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This article deals with the power of the Appellate Tribunal constituted u/s 4 of the Kerala Value Added Tax Act 2003 ( for short the Act) to dismiss an appeal for default without deciding on merits on the ground that the appellant failed to appear when the case was called up for hearing. According to the author the rule is very unreasonable especially in tax appeals.

The scope of this article is restricted to tax appeals which involve public revenue and author do not wish to deal with the scope of powers available to civil courts for dismissing suits or appeals for default which are essentially a lis or dispute between two private parties. The parties or in most cases their authorized representatives like advocates, Chartered Accountants, Tax consultants etc fail to appear mainly because of genuine reasons like lack of information about the date fixed for hearing or for want of proper service of notice by the Tribunal or hearing fixed in another court or office on the same day and time etc. In certain circumstances the parties may not get the time and opportunity to go to the Tribunal in person due to unexpected events or happenings etc and sometimes even though clear standing instructions are given to office staff to follow up the matter they fail to do so. The procedure adopted by the Tribunal is that only the first notice of hearing is served on the party in person and if there is a request for adjournment or adjournment by the Tribunal itself there will not be any notice regarding the date to which the case is adjourned. Therefore a party seeking adjournment will have to make arrangements to know the date to which his case is adjourned since there will not be any notice. In such cases if the party fails or forget to ascertain the date naturally he will not appear on the adjourned date and that may result in passing the order dismissing his case for default. The number of cases dismissed by the Tribunal for default in recent times has increased considerably and that is the immediate reason that provoked the author to write this article discussing about the powers and the legality of such orders. This article is very specific and confines itself to the provisions of 2003 Act and the Rules/Regulations ancillary thereto.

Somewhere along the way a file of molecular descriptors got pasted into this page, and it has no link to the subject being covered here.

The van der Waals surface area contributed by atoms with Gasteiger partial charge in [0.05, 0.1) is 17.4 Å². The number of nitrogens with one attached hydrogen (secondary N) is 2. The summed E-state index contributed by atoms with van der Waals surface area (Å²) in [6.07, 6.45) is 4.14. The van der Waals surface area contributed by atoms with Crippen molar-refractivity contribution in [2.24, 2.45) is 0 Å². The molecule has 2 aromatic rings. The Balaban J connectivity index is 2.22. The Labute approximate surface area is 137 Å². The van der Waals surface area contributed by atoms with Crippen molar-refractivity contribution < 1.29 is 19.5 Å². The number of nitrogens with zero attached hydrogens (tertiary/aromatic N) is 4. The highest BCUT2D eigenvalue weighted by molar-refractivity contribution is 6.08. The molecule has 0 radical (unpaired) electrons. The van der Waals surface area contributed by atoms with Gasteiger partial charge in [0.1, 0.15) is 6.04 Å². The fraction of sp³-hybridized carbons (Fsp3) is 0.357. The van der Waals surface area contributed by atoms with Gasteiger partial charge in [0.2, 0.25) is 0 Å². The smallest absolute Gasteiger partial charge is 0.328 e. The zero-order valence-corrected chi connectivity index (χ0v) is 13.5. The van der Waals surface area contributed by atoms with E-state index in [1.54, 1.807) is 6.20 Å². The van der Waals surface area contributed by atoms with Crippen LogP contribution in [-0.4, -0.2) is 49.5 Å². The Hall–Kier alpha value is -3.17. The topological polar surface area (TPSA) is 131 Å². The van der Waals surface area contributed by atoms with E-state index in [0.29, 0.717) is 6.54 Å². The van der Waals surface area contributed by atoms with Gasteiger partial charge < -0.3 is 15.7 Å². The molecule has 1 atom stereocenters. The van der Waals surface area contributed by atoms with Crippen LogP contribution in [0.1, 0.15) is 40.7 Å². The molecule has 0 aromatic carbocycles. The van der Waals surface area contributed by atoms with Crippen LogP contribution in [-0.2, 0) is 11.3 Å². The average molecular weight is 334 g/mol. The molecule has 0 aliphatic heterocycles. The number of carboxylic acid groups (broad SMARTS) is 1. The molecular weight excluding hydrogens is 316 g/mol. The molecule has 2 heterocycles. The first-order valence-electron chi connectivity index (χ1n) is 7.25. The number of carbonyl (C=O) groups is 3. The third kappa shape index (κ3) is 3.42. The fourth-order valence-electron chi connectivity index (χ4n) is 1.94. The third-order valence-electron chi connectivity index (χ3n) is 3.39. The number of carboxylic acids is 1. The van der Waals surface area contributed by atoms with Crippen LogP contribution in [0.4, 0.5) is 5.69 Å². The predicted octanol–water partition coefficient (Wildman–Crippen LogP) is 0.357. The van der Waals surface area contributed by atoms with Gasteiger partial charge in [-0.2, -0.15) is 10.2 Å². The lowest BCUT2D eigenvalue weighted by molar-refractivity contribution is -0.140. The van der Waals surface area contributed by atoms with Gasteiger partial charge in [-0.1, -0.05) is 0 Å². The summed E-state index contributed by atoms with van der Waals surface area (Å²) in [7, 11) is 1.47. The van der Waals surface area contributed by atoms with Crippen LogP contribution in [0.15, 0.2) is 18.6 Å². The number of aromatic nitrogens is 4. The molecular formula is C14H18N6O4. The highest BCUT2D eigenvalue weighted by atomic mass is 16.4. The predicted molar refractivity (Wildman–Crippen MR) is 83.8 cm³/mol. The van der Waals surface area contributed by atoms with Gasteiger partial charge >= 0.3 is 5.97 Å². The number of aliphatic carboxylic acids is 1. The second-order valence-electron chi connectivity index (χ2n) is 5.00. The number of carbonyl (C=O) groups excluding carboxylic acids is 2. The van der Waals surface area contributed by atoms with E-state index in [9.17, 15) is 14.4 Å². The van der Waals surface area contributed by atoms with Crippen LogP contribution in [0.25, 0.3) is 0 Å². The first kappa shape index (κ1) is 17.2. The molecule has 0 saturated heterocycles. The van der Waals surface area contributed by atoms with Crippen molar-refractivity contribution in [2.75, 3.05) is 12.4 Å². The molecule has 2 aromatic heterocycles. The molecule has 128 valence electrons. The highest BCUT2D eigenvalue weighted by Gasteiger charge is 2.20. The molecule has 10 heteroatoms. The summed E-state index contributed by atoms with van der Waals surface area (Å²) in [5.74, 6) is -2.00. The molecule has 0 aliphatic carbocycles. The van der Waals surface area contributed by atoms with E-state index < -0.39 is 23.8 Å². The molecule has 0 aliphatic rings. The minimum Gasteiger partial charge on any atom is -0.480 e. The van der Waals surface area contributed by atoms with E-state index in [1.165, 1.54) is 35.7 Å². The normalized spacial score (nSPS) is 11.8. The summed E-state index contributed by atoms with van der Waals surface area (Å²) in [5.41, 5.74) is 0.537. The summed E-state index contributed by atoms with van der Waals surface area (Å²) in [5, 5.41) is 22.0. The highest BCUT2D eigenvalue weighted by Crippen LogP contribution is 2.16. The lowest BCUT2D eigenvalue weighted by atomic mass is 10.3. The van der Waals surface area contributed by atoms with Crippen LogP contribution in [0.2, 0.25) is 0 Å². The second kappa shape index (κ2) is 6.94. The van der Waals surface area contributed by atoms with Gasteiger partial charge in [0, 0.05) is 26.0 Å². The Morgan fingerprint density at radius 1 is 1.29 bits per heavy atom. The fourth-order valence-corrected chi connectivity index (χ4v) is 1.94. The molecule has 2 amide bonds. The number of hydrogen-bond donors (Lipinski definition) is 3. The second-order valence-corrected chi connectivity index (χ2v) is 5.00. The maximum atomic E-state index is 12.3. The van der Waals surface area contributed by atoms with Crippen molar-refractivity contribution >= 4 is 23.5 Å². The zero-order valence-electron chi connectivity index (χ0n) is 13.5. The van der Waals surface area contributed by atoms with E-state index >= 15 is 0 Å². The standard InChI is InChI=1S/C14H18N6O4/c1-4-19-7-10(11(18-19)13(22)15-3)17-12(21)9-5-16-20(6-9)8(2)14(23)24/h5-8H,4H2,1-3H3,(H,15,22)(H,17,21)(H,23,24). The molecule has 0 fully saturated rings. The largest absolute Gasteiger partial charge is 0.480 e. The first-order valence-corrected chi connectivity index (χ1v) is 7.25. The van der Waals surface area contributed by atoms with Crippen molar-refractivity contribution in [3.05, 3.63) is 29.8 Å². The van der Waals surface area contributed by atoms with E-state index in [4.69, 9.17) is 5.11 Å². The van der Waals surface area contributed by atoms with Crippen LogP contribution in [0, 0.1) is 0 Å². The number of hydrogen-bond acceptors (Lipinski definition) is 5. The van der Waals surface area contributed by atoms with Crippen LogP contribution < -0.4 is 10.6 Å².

The tribunal is constituted vide section 4(1) of the Act and the power to appoint the tribunal is vested with the government. The tribunal is vested u/s 4(2) with the power to make regulations consistent with the provisions of this Act and the rules made there under for regulating its procedure and the disposal of its business and the same shall be published in the official gazette. The Tribunal as such made Kerala Value Added Tax Appellate Tribunal Regulations 2009 published vide notification No B1-378/2009 dated 29-5-2009.


Let us see the powers of the tribunal under the Act in respect of disposal of appeals. The main provisions can be found under section 60(4) which are reproduced below for ease of reference. 60 (4) In disposing of an appeal, the Appellate Tribunal may after giving the parties a reasonable opportunity of being heard either in person or by a representative, -

(a) in the case of an order of assessment or penalty, -

(i) confirm, reduce, enhance or annul the assessment or penalty or both;

(ii) set aside the assessment and direct the assessing authority to make a fresh assessment after such further enquiry as may be directed; or

(iii) pass such other orders as it may think fit; or

(b) in the case of any other order, confirm, cancel or vary such order: